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XII. Humanity drawing a veil over youthful follies 25

XIII. On the practice of virtue

25

XIV. On the benefit of carly religion

26

IV. On the diligence to be used in youthful studies

27

XVI. On filial duty on the choice of a profession 28

XVII. Soliciting pocket-inoney in support of modest

frugality

28

XVIII. On prudent generosity

29

XIX. On brotherly affection

30

XX. Brotherly love exemplified

30

XXI. Prudence and sincerity exemplified in the choice

of a wife

31

XXII., On the saive subject

31

XXIII. The character of a worthy. family

32

XXIV. A mother's adrice to her daughter

33

XXV. On the danger of young women keeping.com-

pany with men of loose characters

33

XXVI. Imprudence acknowledged with sincerity .34

XXVII. On the barbarities practised in the inquisition

at Lisbon

35

XXVIII. A comparative description of the happiness
of people in England

3.6

XXIX. A humorous letter from a sailor at. Plymouth

to his wife in London

36

XXX. A letter from a young wonian to her parents,

in the lowest style, concerning her sweetheart 97

XXXI. Rustic simplicity and prudence displayed 37

XXXII. Yonth entering into business, soliciting the

assistance of those already established

39

XXXIII. Affuence encouraging industry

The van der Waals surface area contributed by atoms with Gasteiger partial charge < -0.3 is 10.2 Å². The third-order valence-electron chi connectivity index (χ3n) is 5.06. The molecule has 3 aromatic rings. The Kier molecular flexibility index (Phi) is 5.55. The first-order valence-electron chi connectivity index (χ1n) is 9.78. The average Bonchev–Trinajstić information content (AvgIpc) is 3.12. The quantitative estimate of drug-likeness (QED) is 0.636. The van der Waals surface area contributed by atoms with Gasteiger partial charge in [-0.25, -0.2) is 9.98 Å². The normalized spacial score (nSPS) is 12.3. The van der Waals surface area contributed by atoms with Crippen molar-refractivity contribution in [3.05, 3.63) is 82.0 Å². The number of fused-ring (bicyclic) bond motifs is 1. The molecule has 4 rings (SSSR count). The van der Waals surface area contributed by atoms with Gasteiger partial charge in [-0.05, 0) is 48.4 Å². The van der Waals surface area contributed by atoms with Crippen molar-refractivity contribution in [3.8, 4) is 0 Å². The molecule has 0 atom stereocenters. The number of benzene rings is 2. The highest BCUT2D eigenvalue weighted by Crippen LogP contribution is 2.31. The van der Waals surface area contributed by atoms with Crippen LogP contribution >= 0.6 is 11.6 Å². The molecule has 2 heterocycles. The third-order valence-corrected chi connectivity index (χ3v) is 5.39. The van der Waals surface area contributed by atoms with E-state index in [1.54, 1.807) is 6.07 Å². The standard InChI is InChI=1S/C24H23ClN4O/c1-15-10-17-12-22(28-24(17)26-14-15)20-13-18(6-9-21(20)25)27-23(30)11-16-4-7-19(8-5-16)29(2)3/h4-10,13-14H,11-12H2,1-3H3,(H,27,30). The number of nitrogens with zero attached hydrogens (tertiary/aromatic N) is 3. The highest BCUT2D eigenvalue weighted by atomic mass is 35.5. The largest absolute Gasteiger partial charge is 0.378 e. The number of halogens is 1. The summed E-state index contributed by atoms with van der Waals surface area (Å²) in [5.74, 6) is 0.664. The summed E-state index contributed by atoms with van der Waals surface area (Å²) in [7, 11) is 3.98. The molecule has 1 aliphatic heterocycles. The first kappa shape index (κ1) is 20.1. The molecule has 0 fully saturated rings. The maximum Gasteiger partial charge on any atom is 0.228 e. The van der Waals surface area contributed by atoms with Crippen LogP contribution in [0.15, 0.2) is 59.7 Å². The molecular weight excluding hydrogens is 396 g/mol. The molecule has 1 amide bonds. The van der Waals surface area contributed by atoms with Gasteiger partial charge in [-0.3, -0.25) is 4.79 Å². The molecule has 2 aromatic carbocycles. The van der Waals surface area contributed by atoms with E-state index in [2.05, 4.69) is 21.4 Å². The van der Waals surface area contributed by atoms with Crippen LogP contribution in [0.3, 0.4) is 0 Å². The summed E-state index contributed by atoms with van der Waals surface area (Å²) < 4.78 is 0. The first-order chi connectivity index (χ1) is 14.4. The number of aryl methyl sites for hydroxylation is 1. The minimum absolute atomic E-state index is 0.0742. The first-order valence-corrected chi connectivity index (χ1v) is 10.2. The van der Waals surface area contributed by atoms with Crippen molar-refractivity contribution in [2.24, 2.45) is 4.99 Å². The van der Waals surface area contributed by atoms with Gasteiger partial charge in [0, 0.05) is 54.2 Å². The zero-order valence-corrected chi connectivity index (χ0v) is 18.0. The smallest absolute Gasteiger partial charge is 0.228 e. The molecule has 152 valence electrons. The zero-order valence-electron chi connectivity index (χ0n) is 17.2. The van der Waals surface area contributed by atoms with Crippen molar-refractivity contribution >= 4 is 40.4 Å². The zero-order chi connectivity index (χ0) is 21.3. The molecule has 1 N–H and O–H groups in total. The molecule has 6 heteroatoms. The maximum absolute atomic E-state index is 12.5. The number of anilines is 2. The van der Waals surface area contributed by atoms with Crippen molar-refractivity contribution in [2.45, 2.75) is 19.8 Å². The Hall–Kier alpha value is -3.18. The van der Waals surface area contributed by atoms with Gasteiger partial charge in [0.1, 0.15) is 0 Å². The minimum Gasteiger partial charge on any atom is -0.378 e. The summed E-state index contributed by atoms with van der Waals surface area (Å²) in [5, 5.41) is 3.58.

39

XXXIV. On the same subject

40

XXXV. On the same subject

40.

XXXVI. A necessary demand of payment

41

XXXVII. A compliance with the above request 41

XXXVIII. From a merchant in Italy to his friend in

London

42

XXXIX. The answer

42

XL. An urgent demand of payment

42

XLI. A reasonable answer

43

XLII. From a young man inadvertently surprised with

an ini mediate demand of payment

44

XLIII. A prudent answer

49.

61
LXXIII. From the same to her lover

61
LXXIV. A more explicatory answer, with a descrip-
tion of Nature's beauties

62
LXXV. A death-hed scene

03
LXXVI Conjugal felicity and rural life
LXXVII. A sensible love letter

Page

LXXVIII. A sister requesting advice of her brother

66

LXXIX. Her brother's answer

66

LXXX. A declaration of love

67

LXXXI. A romantic love-letter

68

LXXXII. prudent answer

69

LXXXIN. Love and duty described

69

LXXXIV. On the same subject

70

LXXXV. A young lady's letter to her lover

71

LXXXVI. An indulgent father's account of a dutiful

daughter

73

LXXXVII. A humorous love-letter

74

LXXXVIII, A more huinorous answer

LXXXIX. Wit reduced to practice, in a letter from a

gentleman to a lady

75

XC. A complimentary answer

76

XCI. A satirical but sensible reply

XCII. On the conduct of step-mothers

79

XCIII. An affectionate brother's account of a beloved

80

XÇIV. On pleasure and economy

82

XCV. From a lover to his mistress lately recovered

from sickness

XCVI. Merit preferred to riches

8+

XCVII. A struggle betwixt love and happiness sá

XCVIII. Anxiety of the mind under disappointment 86

XCIX. An orphan's submissive resignation to Providence 86

C. A spirite letter on indifference

87

TI. An excuse

89

CII. Real love and merit exemplified in a letter from a

young officer to his mistress

88

CHI. Advice to gentlemen of the army

90

CIV. On friendship in general

CV. On the death of a beloved and pious wife

CVI. A colis slator answer

96

CVII. A tutor's avvice to a pupil

98

CVIII. On the same important subject

CIX. Youth inquiring for knowledge

EX. On the use and excellence of history

CXI. On the history of England

CXII. On the history of foreign nations

CXIII. An interesting letter on seduction

CXIV. Viriue rewarded

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